After the first version, which was quite cumbersome and difficult to use, imec and USPC reduced the size of the sensors and removed the speed and altimeter sensors, among other things. There was no need for them. However, pressure on the deck and rotation of the skateboard

An important part of SenSkate are the

board”, Verdijk says. “The idea is to

are still measured. “At first, we did

pressure sensors. “Imec is very busy

see what is happening step by step.

not have pressure sensors all over

with pressure plates in other sectors.

Then you can identify exactly what

the board, only in a few places. This

This is how we came to test pressure

the skater is doing well and where

made it difficult to see where the

plates in skateboarding. A kind of

things are going wrong.”

skater’s feet were, and it was less

conductor between the top layer and

accurate.”

the skateboard measures where the

RECREATIONAL SPORTS

most pressure is, or whether a skat-

The construction of the skateboard

The SenSkate is still a prototype

er is standing on his toes or heels.

started in January, and the result, an

owned by imec. “For imec, this pro-

Trainers often know how to place

initial prototype, was ready in June.

ject was an opportunity to apply

their feet on the skateboard. By using

On the way, USPC had frequent con-

(new) technologies in extreme situa-

this skateboard, you can prove it.”

tact with skaters – both regular skat-

tions. For us, it was an excellent op-

ers and the best amongst the Dutch

portunity to see what is possible. Can

“We also worked with imec to make

ladies who train in Den Bosch. “These

we offer this to recreational sports

a tool in which we link video images

conversations were very important.

as well? Probably not if we leave the

to the data. At the top of the screen

Skaters know best what they want.

pressure sensors attached. What is

you can see what the skater is doing,

We can put on all kinds of sensors

possible is a smaller, less exclusive

at the bottom of the screen you can

from a scientific point of view, but

version. And together with imec, we

see how long the skater hangs in the

if they don’t use them, what’s the

are looking at the options for Sen-

air and where he puts his feet on the

point?”

Skate’s future.”

67


‘THE END OF THIS PROJECT MARKS THE START OF NEXT STEPS’ Three years of Nano4Sports has done much good. New contacts have been made, knowledge shared, and innovative products and services have been produced. The six participants look back on it positively. “All good things come to an end. I think we can be satisfied with the three years we have had. And it’s now time for the follow-up.” BY MARK VAN DER HEIJDEN

‘CONNECTING KNOWLEDGE TO CREATE VALUE’

“We have many qualities in sensor

sport and vitality. This also motivates

technology in the Netherlands and

other parties to join in.

Flanders. Thanks to Nano4Sports, we can connect the underlying knowl-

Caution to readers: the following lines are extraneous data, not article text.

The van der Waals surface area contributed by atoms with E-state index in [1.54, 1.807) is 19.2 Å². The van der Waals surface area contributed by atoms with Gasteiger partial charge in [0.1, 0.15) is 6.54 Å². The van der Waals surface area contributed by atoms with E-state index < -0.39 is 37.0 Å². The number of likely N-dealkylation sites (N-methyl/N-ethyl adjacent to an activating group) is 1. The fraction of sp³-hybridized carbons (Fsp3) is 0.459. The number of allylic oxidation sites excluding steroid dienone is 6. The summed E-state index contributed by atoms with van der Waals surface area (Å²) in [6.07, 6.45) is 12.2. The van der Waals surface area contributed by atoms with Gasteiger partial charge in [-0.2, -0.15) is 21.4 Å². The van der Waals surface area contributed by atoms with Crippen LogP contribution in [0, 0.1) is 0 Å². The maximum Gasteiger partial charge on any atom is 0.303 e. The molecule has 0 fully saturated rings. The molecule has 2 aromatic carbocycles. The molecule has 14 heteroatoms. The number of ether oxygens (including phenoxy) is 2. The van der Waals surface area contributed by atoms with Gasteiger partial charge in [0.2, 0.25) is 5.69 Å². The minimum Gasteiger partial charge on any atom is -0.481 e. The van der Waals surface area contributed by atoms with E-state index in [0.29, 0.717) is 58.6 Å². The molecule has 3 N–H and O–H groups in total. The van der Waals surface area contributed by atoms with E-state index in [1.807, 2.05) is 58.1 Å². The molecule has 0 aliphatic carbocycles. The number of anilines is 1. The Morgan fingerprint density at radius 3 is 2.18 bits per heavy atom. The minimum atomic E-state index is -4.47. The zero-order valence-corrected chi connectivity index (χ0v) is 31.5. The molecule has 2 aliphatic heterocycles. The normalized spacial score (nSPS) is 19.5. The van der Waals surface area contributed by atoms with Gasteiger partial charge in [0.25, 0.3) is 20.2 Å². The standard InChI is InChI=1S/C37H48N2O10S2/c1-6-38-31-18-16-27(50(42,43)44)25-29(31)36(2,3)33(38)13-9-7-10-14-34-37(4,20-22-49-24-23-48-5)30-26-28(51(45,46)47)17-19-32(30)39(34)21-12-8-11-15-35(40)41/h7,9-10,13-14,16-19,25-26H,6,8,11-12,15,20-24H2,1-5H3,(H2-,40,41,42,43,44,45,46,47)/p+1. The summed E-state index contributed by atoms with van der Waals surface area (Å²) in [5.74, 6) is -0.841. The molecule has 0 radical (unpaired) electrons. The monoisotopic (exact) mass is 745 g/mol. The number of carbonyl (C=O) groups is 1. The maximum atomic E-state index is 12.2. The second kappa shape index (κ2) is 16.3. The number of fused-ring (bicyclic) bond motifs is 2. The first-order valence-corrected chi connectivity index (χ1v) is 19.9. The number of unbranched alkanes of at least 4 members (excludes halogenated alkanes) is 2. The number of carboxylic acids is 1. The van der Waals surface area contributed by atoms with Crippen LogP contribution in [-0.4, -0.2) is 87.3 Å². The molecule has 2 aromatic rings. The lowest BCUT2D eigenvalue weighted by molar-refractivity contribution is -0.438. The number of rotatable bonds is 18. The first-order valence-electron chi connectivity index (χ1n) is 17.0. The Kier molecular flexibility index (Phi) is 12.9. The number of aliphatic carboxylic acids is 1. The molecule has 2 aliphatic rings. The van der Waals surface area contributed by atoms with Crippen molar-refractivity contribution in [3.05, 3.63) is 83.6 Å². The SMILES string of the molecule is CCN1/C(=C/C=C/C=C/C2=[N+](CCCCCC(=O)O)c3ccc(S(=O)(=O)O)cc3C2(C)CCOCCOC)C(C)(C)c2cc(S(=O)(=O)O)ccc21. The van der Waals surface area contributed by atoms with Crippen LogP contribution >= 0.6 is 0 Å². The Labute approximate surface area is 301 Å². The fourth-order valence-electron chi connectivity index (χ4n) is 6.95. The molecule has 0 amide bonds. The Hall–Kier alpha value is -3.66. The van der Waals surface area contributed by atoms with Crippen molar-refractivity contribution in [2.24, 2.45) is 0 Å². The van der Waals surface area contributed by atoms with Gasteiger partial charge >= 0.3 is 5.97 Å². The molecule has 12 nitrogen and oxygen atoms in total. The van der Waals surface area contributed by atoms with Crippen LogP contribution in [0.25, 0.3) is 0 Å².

Nano4Sports has therefore ensured

René Wijlens, manager Cluster

edge more consciously by working

that the knowledge concerning the

Sports & Technology

on cases together and arriving at in-

questions that live in society become

novative cases that can be of value in

accessible for companies. This allows

‘IT IS GOOD TO EMPHASISE THE SPIN-OFF AND MARKET OPPORTUNITIES IN NANO4SPORTS’ RENÉ WIJLENS

68


NANO4SPORTS

THE REVIEW

‘THERE IS STILL MUCH ROOM FOR FURTHER RESEARCH AND DEVELOPMENT’ PIETER BAUWENS the creation of value because you

and market in the field of sports

Nano4Sports has helped us incor-

can’t do so much with a sensor alone,

and vitality from our cluster. I have

porate our technologies into textiles,

and neither can you do something

noticed that the relationship with

not only through the integration of

with demand alone. Creating value

Belgian parties has become stronger

the technology itself, but also through

is only possible by bringing sensor

and that tastes like more.”

collaboration, co-design, electronics

knowledge and demand together. Nano4Sports also makes it possible

‘CHALLENGED TO EXPAND KNOWLEDGE’

design and integration. A more lasting contribution of Nano4Sports is the introduction to specific cases that have challenged us to expand our knowl-

to develop cross-border connections. This project has enabled us to bridge

Pieter Bauwens, postdoctoral

the gap between demand in Flanders

researcher at Ghent University

edge. Perhaps even more important is the extensive network that has been

for which the Dutch ecosystem can

built up. It has brought us into contact

be used. Conversely, we can also

with a number of companies active in

acquire technology and knowledge

the sports world.

in Flanders that we do not have in the It is clear that there is interest in our

Netherlands.

integration techniques, be it to deAn example. Field labs are typically

velop a custom test set-up for our

something that we in the Neth-

own research, or to expand our own

erlands have been working on for

range with intelligent monitoring

some time. These are ideal because

for elite athletes and recreational

we work there with the end-user in

athletes. I think there are still many opportunities to be found here, and